Perfect Puppy Care Book – Chapter 7 – Puppy Health Care (Part 9)
Chapter 7 – Puppy Health Care (Part 9)
Puppies are born without teeth. Their baby teeth start poking through the gums between two and three weeks of age. At about three months, your puppy will start losing her baby teeth while her adult teeth come in. You may find your puppy’s baby teeth in her toys or on the carpet. She may even eat them, but this is normal and shouldn’t cause a problem. Adult teeth continue to come in, in stages, until your puppy is about eight months old, at which time the last molars appear. Most adult dogs have 42 teeth.
Retained Baby Teeth
Sometimes baby teeth don’t fall out when the adult teeth start coming in. If you see a double row of teeth in your puppy’s mouth, this means that she has retained some of her baby teeth. (This is a condition seen more commonly in toy breeds.) It causes the adult teeth to push out of place, which can lead to a bad bite and injuries to the gums. Treatment usually involves removal of the baby teeth by a veterinarian. A convenient time to remove retained baby teeth is when you have your puppy neutered, because she already will be under anesthesia.
Periodontal (Gum) Disease
Periodontal disease is one of the most common problems seen in veterinary practices. It’s rare for puppies to have it, but starting prevention now is the key to helping your dog avoid it as she grows older. There are two forms of periodontal disease: gingivitis and periodontitis.
In gingivitis, tartar builds up around the gum line, causing small pockets that trap food and bacteria. Smaller breeds, and certain breeds such as the Poodle, are very prone to tartar buildup.
Symptoms include bad breath. The gums may be swollen, red, and bleed easily when touched. You may even see pus if you press along the gum line.
If left untreated, gingivitis turns into periodontitis, at which time the gum infection attacks the membrane that holds the teeth in the bone. Teeth become loose and eventually fall out. Root abscesses also may occur, which are very painful. Symptoms include drooling and a reluctance to eat. Treatment involves professional teeth cleaning by your veterinarian. Your dog will be sedated, and the veterinarian will scale and clean her teeth and remove any damaged ones. Some dogs have the disease so badly that they lose most of their teeth. You can help to prevent periodontal disease—and save yourself a good bit of money in dentistry costs—by beginning a good dental care program now.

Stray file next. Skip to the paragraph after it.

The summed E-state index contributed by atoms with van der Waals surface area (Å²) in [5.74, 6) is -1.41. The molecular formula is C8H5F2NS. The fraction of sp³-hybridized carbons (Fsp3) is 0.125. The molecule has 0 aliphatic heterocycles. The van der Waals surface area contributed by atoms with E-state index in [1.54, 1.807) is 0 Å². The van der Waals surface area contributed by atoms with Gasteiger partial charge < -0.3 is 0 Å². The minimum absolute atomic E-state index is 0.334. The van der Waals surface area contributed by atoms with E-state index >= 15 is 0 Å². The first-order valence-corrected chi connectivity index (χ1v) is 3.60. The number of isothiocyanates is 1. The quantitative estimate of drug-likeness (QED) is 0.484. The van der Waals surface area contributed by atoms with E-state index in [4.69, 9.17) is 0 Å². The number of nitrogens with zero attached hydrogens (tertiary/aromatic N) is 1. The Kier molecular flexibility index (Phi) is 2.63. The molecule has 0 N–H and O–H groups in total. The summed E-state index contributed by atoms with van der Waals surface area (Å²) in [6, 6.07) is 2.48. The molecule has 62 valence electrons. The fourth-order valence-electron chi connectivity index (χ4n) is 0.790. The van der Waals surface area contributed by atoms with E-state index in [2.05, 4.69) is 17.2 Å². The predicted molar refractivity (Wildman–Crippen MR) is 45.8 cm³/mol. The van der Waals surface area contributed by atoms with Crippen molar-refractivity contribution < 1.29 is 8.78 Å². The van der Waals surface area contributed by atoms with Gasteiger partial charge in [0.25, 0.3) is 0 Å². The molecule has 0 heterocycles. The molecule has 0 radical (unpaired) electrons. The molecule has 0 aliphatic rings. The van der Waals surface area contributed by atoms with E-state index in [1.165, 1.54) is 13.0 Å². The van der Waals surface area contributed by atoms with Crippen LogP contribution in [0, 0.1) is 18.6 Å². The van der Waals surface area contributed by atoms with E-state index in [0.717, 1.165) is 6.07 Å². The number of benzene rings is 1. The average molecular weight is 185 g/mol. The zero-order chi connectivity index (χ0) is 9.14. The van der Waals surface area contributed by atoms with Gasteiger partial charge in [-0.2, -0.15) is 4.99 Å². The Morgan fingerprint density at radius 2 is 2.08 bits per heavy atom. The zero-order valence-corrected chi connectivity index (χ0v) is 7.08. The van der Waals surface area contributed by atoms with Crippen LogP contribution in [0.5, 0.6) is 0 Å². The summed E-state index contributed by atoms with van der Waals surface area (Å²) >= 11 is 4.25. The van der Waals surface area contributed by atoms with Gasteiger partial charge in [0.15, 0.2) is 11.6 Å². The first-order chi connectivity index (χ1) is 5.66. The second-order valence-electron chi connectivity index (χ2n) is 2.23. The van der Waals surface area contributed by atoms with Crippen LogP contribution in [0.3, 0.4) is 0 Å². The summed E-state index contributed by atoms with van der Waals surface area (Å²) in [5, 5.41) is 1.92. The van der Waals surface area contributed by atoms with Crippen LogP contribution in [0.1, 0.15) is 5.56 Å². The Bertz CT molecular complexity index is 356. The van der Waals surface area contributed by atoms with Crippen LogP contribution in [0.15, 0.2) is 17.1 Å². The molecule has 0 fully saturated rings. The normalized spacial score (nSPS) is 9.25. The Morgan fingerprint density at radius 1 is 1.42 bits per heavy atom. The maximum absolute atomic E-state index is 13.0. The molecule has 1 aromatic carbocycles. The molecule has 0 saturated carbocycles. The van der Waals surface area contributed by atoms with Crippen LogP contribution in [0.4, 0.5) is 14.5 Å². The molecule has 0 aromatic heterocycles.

Dogs can get a variety of ear infections, caused by either bacteria or yeast. Here are some common causes of ear infections:
- A lot of ear hair, which blocks air circulation.
- Drop ears. Drop ears don’t allow as much air circulation into the ear canal, so they can remain moist or wet, which is a good breeding ground for bacterial or yeast infections.
- Grooming by plucking hair from the ear canals, which can cause sebum to ooze from the hair pores and encourage bacterial growth.
- Narrow ear canals.
- Using a cotton-tipped swab to clean the ears, which can force liquids or bacteria down into the ear canal.
- Water getting into the ears while swimming or bathing.
Symptoms of an ear infection include unusual odor, head shaking, scratching, and rubbing at the ear. The ear will be painful. Your puppy may tilt her head and cry and whine if you touch her ear. The ear will be red and usually have a discharge.
It’s important to take your puppy to the veterinarian if you suspect an ear problem. You don’t want it to get worse and affect her hearing. The type of ear infection will determine what treatment your veterinarian prescribes. If it progresses too much, the vet may have to sedate her to clean her ears, or he may even have to perform surgery. For a more minor infection, the veterinarian may prescribe medication to put in your puppy’s ears. Be sure to follow all directions carefully, and don’t touch the tip of the applicator to the ear, or you could contaminate the applicator.
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